Shankar Vedantam Finds The Bias In Our Hidden Brain
This is KPBS midday edition. I'm Maureen Cavanagh. We all like to think we make rational decisions based on facts and clear thinking. Maybe we get carried away every once in a while but most of the time we've got a perfectly good reason for our actions and opinions. Well the new program airing on PBS radio on Saturday is challenges that assumption Hidden Brain based on the popular book of the same name digs deep into the reasons behind human behavior in the unconscious mind. Joining me is the host of hidden brain. SHANKAR VEDANTAM And Shankar welcome to the show. Thanks so much for having me. Maureen you've said your goal is to get listeners to think about the news in an unusual and interesting ways. Can you give us an idea of what you mean and how you go about it. Sure. When when we look at the news it's often the case that we think of events happening as if they are new or surprising or strange. And as a card carrying journalist for many decades now that's certainly how I thought of covering the news. But it also turns out that you can look at the news with a deeper perspective you can say the news is actually revealing things about how human nature works. There are insights that you can draw historical insights certainly but also psychological insights why people do the things they do and in some ways you can use the news as a laboratory as a case study to understand much deeper things about human nature. That's the goal of Hidden Brain. Well for instance you recently looked into why the May 2 movement is finally happening after years of people virtually ignoring sexual harassment allegations. What does our Hidden Brain have to do with that. While this is a real paradox because if you think about it the concerns about sexual harassment go back many many decades and so it's when you see the Metu movement and sort of the rise in interest in sexual harassment and we're finding ways to address it. One of the questions we thought we'd ask is why now what has changed now to make this possible. And I would argue the hidden brain has played an important role in how this has happened because it explains how mass movements come to be and why mass movements in some ways happen at one period of time and not another period of time. One of the examples we give drew on the work of two more Quraan at Duke University who looked at how when if you if you went to East Germany right before the fall of the Berlin Wall you know in the weeks before the wall fell very few people believed that the Soviet Union was vulnerable to breakup and collapse. But a few weeks after it happened there was this massive switch in opinion where everyone said of course it was inevitable that the Soviet Union was going to collapse and in some ways we used that as a way to track what happened in ME2 where something seems impossible at first and then it happens and then it seems inevitable is the hidden unconscious brain more powerful than our ability to think rationally. No and in fact I don't think they necessarily always in opposition to one another I think one of the common mistakes that people make is they believe the unconscious mind works at cross purposes to the conscious mind that certainly does happen sometimes. But in fact for much of our lives the conscious mind and the unconscious mind work perfectly in concert with one another. So the simplest example is when you wake up in the morning and you're heading to the bathroom to brush your teeth your hidden brain is orchestrating much of what you're doing it's orchestrating how you step out of bed how you find your balance how you're walking which direction you go you're not necessarily thinking about all those things consciously is sort of your you've outsourced that and in some ways that works perfectly in concert with what you want to do consciously which is what you want to brush your teeth. So much of the time in fact the conscious mind of the unconscious mind are not in opposition they work very well in harmony but there certainly are times when they do come into conflict and those conflicts are often a subject of the stories that we explore on Hidden Brain. You talk on the Hidden Brain frequently about some of the darker deeper thoughts that are hidden in our brains that perhaps we don't even recognize. Is there any way to overcome the influence of those thoughts and prejudices perhaps that we we don't want to have right so one of the major areas of the study of the unconscious mind has focused on the subject of prejudice and discrimination that has certainly been the case over the last I would say 10 to 15 years in some ways. Maureen I would question it's not so much that we've discovered that there are deep and dark parts of our minds that you know act in malevolent ways it's just that the hidden brain operates with a set of rules that are very different than the conscious brain. So let me give you an example if I were to ask you can a woman become president of the United States. You would say any citizen who runs for office can can be a president of the United States. Your hidden brain however has a very different message because your brain has looked out of the world and it's drawing what seem like logical inferences about how the world is. So when you look at the world and you find that most U.S. presidents in fact all U.S. presidents have been men most Presidents of Major corporations are men. Most people in positions of dignity and authority tend to be men Hidden Brain draws the inaccurate but largely logical conclusion that there's something about being a man that's associated with positions of power. So when you have to make a judgment for example should a person be promoted to a job should a person be elected to high office. Your conscious brain might believe one thing your hidden brain might believe something else. It's not necessarily nefarious it's just using a different processing system for your radio show hidden brain you find people willing to tell stories about their lives about why they choose to perhaps stick to their own kind or about a sexual harassment encounter. So is it difficult to find people willing to talk about these subjects. I would say no more difficult than any other form of journalism. I think there is a great deal of interest in the subject that we explore on Hidden Brain subjects about why we do what we do how how our minds come to the conclusions that they do. And I think people recognize that hidden brain is not a judge mental show it's not a political show it's not an ideologically driven show. Our goal is not to sort of show your behavior in this case reveals how incompetent or stupid or foolish you are. It really is to sort of show here's how all of our minds work at some level and in some ways listening to the stories of other people gives us insight into how our own minds work and that might be actually one of the reasons many people want to come on and speak to us because they recognize it's sort of a non-judgemental space it's analytical. What are some of the things coming up this season on the show we're working on many different kinds of stories we're just in the process for example right before I came in to do this chat with you we were brainstorming how to structure a story involving a woman who actually lived in Southern California actually who discovered over time that her dad was not quite the man that she thought he was. And it's a story that is partly about how children and parents interact with one another and how we come to have a different understanding of our parents as we as we age. But it's also a question of how we sometimes have to hold contradictory notions of the same person in our head that at one level the person we think coff is someone whom we love someone whom we had why someone whom we respect at the other. At the same time we might also have to confront that the person might have done bad things or inappropriate things. I've been speaking with Shankar Vedantam host of NPR's hidden brain which you can hear on Saturday afternoons at 3 on KPBS radio. Thank you so much. Thank you so much Maureen.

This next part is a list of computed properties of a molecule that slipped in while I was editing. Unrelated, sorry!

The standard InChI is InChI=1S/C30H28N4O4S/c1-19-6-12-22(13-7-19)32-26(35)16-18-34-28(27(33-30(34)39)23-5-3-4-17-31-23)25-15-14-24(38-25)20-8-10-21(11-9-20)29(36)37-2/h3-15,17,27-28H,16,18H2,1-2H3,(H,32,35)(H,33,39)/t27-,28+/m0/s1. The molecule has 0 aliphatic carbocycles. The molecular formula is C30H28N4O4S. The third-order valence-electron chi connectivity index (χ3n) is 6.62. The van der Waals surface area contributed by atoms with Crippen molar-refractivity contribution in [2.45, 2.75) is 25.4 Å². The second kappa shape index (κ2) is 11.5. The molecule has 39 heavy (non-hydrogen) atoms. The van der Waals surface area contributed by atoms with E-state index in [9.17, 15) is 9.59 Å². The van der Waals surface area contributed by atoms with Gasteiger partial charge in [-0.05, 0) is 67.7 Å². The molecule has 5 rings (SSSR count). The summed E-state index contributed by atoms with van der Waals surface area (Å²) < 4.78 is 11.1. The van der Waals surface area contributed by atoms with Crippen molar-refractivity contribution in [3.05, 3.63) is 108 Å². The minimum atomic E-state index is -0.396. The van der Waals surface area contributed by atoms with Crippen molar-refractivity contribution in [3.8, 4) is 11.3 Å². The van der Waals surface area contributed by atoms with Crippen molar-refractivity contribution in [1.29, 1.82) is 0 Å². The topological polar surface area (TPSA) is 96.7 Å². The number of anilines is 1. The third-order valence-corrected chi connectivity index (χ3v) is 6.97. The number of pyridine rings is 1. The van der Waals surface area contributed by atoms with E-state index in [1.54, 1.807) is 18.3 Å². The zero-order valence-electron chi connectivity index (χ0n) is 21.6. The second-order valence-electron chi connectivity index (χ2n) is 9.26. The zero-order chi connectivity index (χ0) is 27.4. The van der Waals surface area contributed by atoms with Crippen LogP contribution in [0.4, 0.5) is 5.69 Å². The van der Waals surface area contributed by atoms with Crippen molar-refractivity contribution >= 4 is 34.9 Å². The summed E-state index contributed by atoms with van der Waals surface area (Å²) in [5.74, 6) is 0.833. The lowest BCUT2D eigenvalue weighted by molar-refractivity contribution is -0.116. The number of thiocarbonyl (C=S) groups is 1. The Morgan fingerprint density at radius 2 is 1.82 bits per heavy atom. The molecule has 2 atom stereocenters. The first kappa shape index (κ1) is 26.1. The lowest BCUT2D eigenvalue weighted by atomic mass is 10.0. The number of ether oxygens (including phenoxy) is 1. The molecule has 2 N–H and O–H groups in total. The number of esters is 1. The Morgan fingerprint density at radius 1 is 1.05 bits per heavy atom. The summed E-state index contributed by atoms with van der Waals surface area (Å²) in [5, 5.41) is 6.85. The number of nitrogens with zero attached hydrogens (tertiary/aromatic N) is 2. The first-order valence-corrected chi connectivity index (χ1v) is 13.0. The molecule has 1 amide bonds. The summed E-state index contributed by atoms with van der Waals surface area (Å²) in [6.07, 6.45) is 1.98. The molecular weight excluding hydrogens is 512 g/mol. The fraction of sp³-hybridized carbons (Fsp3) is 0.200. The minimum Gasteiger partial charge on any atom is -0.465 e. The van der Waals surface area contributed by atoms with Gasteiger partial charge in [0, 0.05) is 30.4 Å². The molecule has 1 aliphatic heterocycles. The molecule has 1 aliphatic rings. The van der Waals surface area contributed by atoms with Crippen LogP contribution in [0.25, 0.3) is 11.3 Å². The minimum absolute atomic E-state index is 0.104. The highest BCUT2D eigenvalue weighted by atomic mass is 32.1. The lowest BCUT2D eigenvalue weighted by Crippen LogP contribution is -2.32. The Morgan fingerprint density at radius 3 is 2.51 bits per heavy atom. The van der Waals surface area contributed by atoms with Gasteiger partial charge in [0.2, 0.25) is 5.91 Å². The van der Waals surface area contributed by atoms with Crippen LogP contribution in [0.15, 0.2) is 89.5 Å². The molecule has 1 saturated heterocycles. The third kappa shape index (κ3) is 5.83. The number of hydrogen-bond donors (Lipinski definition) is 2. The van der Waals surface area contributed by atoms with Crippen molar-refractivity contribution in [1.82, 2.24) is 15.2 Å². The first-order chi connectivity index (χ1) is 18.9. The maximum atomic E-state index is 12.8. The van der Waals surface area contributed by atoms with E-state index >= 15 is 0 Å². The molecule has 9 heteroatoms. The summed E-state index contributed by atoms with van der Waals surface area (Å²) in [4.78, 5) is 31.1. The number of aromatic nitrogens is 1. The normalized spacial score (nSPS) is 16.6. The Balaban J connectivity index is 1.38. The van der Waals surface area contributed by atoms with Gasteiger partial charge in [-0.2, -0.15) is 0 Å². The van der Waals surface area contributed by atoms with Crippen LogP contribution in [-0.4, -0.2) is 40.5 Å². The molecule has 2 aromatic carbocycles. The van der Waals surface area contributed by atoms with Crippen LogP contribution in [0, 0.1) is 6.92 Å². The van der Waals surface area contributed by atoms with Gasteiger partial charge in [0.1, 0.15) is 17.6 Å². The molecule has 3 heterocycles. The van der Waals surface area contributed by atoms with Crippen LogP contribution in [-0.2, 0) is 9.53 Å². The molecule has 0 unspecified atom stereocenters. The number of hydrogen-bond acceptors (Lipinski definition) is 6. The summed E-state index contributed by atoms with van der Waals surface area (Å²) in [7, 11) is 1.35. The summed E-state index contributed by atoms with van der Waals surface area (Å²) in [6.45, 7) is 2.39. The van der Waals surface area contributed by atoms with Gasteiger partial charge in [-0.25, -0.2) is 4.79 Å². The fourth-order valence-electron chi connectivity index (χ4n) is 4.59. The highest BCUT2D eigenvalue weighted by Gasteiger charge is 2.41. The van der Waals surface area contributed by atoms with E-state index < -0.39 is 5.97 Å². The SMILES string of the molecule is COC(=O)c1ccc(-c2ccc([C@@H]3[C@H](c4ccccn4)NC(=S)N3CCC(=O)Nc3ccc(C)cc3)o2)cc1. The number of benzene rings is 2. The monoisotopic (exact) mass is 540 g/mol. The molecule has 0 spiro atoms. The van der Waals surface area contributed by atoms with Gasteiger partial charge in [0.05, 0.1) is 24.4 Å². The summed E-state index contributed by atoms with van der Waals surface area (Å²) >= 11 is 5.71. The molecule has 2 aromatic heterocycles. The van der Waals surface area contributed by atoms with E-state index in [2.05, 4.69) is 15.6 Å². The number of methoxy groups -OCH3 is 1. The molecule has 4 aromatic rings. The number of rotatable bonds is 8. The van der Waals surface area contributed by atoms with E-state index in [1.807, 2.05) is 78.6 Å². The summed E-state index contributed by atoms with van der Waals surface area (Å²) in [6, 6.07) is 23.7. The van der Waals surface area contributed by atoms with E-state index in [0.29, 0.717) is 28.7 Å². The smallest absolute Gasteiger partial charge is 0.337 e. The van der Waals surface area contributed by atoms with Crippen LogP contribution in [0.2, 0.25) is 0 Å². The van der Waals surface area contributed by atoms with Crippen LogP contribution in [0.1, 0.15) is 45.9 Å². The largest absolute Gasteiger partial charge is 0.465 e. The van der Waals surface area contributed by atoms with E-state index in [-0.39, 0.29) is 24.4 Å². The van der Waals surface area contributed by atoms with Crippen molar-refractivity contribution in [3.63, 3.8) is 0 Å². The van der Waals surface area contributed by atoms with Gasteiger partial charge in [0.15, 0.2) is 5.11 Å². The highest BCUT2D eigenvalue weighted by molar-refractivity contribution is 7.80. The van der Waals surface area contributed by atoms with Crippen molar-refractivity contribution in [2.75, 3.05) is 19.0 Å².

As NPR’s social science correspondent, Shankar Vedantam aims to get listeners to think about the news and our reactions to it in unusual and interesting ways.
On KPBS Midday Edition, Vedantam used the example of the fall of the Berlin Wall and the Soviet Union to illustrate how our unconscious minds are different than our conscious minds. Before the wall fell, Vedantam said, most believed the Soviet Union and the Berlin Wall itself were indestructible. Afterward, many declared the destruction had obviously been coming.
He believes the same is true for the #MeToo movement, which quickly gathered momentum and thousands of believers seemingly overnight. The hidden part of our brains saw this coming.
Shankar Vedantam appears on KPBS Midday Edition to talk about his NPR show "Hidden Brain," which debuts on KPBS Radio Saturday, August 4 at 3 p.m.